However, the money is not in the picking of the berries, but rather the processing. Saw palmetto processing is big business. The price of harvested berries fluctuates between $1.60 and $3.00 per pound in Florida. Numerous companies like Baker and Curry’s process the raw berries into powder and sell it for upwards of $38.00 per pound. Extract sells for over $10.00 per ounce and packaged capsules sell for various prices in the vitamin section of many retailers.

In the United States, saw palmetto is the hottest thing in men’s health and can be found on the shelves of grocery stores, pharmacies, and online through Amazon. In order to get them into the bottle, they have to be picked, but if you pick the berries without a permit in Florida, it could cost a trip to jail and a first-degree misdemeanor charge.

In July 2018, the Florida Department of Agriculture and Consumer Services’ Endangered Plant Advisory Council added saw palmetto to a list of commercially exploited plants. New rules were implemented on how the berries can be harvested.

The plant itself, which blankets the landscape of Florida, grow white and yellowish flowers in the spring that attract bees that produce high-grade saw palmetto honey. The flowers will then give way to small berries that will eventually turn black and ripen from August to October. Saw palmetto usually grow anywhere from 5 to 10 feet tall and 4 to 10 feet wide.

Though the plant grows in Many Floridians’ yards, homeowners are forbidden from picking them due to their endangered status. The Florida Department of Agriculture has an online permit process that is free. Anyone selling the berries is required to have copies of the pickers’ permits at the time of sale. The pickers sometimes wander onto state lands, which is illegal, or trespass onto privately owned lands in search of berries, sometimes even cutting through fences to gain access.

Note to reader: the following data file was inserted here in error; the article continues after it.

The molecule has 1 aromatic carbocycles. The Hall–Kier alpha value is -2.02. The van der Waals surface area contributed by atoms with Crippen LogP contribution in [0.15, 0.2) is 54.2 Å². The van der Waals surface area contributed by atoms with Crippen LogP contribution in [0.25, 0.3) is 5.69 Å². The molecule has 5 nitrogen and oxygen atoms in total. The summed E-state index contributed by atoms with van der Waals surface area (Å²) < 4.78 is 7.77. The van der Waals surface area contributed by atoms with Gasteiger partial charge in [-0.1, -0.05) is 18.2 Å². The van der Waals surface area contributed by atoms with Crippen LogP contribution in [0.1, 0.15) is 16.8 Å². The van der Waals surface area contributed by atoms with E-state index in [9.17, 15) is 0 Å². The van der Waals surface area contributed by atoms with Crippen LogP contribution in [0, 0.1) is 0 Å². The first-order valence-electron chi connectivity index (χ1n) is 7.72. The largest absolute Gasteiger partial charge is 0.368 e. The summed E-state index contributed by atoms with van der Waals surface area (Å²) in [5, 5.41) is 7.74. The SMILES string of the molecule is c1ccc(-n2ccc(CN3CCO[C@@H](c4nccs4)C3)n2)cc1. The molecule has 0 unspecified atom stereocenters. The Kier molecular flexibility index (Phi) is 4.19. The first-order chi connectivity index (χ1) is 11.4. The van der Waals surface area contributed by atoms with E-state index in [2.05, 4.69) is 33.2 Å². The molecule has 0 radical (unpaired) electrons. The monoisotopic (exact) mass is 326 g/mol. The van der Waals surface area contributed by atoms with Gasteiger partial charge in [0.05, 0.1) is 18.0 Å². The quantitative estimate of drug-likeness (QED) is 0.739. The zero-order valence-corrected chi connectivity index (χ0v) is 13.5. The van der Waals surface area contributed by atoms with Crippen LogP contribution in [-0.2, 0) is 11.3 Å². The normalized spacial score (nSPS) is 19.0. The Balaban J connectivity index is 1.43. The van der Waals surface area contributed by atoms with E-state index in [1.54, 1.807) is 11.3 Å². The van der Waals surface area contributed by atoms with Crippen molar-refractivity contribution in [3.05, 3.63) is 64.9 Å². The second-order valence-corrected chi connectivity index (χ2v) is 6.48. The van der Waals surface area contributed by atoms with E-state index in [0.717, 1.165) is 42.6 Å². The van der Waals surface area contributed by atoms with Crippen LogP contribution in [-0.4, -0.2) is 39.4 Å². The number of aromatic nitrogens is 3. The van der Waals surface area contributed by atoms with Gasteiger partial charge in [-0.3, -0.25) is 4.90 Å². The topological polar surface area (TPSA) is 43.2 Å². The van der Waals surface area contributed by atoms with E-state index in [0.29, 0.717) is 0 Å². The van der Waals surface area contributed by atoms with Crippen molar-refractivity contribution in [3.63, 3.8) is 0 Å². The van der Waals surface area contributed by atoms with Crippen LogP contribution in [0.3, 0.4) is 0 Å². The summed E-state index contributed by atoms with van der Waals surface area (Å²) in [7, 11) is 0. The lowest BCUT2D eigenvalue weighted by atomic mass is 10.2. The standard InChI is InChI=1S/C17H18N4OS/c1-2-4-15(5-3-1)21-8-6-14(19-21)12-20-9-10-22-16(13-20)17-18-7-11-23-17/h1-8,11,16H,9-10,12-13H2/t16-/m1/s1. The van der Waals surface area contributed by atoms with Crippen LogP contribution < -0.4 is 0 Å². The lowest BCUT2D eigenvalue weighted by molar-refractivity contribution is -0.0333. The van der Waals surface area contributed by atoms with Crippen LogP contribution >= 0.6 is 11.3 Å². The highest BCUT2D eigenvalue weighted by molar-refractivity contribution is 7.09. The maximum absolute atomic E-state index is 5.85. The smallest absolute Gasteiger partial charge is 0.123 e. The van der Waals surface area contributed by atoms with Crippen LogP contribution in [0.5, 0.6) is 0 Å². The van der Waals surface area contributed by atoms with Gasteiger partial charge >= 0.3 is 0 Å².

So far this 2021 season, The Office of Agriculture Law Enforcement (OALE) Bureau of Investigative Services has made three arrests related to palmetto berries. Individual counties and municipalities are enforcing the law as well.

Recently, two Collier County men fled from deputies in separate vehicles after a Collier County Sheriff’s Office Aviation unit on a routine patrol observed multiple people harvesting palmetto berries on privately owned land in the area and alerted deputies on the ground, according to arrest reports. Officers confiscated approximately 4,500 pounds of illegally picked berries.

In Indian River County last month 11 people were arrested for illegally picking the berries and were arrested. Another seven people were arrested in Citrus County with 1,400 pounds of the berries. Charlotte County authorities arrested four people who were caught picking the berries. No one arrested had the permit.

State Agriculture Commissioner Nikki Fried in a press release recently praised law enforcement efforts in making sure the plant stays protected.

“I am grateful for our department’s law enforcement investigators who are working diligently every day to safeguard our state, including protection landowner and our natural resources from illegal harvesting,” she said. “With recent arrests of those illegally harvesting saw palmetto berries, we are sending a strong message that you either follow the rules and obtain an FDACS permit or there will be serious consequences.”

Meanwhile, environmentalists have complained that the berries are a primary source of food for Florida’s black bears. Without the berries around, the bears are forced to roam, putting them in danger of encroaching on human populations. The Florida Department of Fish and Wildlife says this time of year is when bears are looking to “bulk up” for the winter months and that saw palmetto berries play an important role in their food supply.

Jannis Falkenstern is an Epoch Times reporter who covers the state of Florida.